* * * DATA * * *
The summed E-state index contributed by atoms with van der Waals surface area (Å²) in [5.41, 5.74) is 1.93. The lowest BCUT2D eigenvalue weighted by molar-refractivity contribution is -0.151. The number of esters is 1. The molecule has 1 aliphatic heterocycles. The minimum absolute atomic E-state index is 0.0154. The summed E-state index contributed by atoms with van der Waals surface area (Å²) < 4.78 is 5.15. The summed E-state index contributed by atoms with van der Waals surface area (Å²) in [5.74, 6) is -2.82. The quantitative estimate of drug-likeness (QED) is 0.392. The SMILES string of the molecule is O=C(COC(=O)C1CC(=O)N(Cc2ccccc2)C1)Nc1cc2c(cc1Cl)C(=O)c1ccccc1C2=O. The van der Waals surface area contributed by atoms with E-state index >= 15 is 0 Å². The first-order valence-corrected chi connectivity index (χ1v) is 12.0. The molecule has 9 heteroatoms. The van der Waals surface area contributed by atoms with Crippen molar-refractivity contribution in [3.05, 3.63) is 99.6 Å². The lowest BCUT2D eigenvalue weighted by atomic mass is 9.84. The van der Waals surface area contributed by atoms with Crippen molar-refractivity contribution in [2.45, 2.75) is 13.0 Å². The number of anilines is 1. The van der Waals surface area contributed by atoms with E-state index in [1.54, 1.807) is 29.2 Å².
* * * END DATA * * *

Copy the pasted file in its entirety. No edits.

The summed E-state index contributed by atoms with van der Waals surface area (Å²) in [5.41, 5.74) is 1.93. The lowest BCUT2D eigenvalue weighted by molar-refractivity contribution is -0.151. The number of esters is 1. The molecule has 1 aliphatic heterocycles. The minimum absolute atomic E-state index is 0.0154. The summed E-state index contributed by atoms with van der Waals surface area (Å²) < 4.78 is 5.15. The summed E-state index contributed by atoms with van der Waals surface area (Å²) in [5.74, 6) is -2.82. The quantitative estimate of drug-likeness (QED) is 0.392. The SMILES string of the molecule is O=C(COC(=O)C1CC(=O)N(Cc2ccccc2)C1)Nc1cc2c(cc1Cl)C(=O)c1ccccc1C2=O. The van der Waals surface area contributed by atoms with E-state index >= 15 is 0 Å². The first-order valence-corrected chi connectivity index (χ1v) is 12.0. The molecule has 9 heteroatoms. The van der Waals surface area contributed by atoms with Crippen molar-refractivity contribution in [3.05, 3.63) is 99.6 Å². The lowest BCUT2D eigenvalue weighted by atomic mass is 9.84. The van der Waals surface area contributed by atoms with Crippen molar-refractivity contribution in [2.45, 2.75) is 13.0 Å². The number of anilines is 1. The van der Waals surface area contributed by atoms with E-state index in [1.54, 1.807) is 29.2 Å².